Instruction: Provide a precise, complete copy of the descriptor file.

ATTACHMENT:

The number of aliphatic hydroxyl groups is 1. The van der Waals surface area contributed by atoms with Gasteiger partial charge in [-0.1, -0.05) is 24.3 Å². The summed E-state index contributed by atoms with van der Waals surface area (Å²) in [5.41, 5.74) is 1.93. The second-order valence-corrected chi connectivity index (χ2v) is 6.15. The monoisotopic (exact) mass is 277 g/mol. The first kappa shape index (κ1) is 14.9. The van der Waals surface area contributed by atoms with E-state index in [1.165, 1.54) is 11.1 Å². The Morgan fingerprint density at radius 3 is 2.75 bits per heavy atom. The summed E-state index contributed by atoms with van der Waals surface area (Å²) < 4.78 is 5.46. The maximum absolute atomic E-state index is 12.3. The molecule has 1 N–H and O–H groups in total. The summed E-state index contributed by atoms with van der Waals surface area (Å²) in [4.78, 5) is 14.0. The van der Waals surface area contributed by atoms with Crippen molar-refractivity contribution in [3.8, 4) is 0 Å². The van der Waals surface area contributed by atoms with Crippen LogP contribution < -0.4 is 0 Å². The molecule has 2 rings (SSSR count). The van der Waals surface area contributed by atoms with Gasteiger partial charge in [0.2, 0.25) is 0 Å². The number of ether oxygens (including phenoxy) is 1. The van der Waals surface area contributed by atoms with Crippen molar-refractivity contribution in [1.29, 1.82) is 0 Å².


The number of aliphatic hydroxyl groups is 1. The van der Waals surface area contributed by atoms with Gasteiger partial charge in [-0.1, -0.05) is 24.3 Å². The summed E-state index contributed by atoms with van der Waals surface area (Å²) in [5.41, 5.74) is 1.93. The second-order valence-corrected chi connectivity index (χ2v) is 6.15. The monoisotopic (exact) mass is 277 g/mol. The first kappa shape index (κ1) is 14.9. The van der Waals surface area contributed by atoms with E-state index in [1.165, 1.54) is 11.1 Å². The Morgan fingerprint density at radius 3 is 2.75 bits per heavy atom. The summed E-state index contributed by atoms with van der Waals surface area (Å²) < 4.78 is 5.46. The maximum absolute atomic E-state index is 12.3. The molecule has 1 N–H and O–H groups in total. The summed E-state index contributed by atoms with van der Waals surface area (Å²) in [4.78, 5) is 14.0. The van der Waals surface area contributed by atoms with Crippen molar-refractivity contribution in [3.8, 4) is 0 Å². The van der Waals surface area contributed by atoms with Crippen LogP contribution < -0.4 is 0 Å². The molecule has 2 rings (SSSR count). The van der Waals surface area contributed by atoms with Gasteiger partial charge in [0.2, 0.25) is 0 Å². The number of ether oxygens (including phenoxy) is 1. The van der Waals surface area contributed by atoms with Crippen molar-refractivity contribution in [1.29, 1.82) is 0 Å².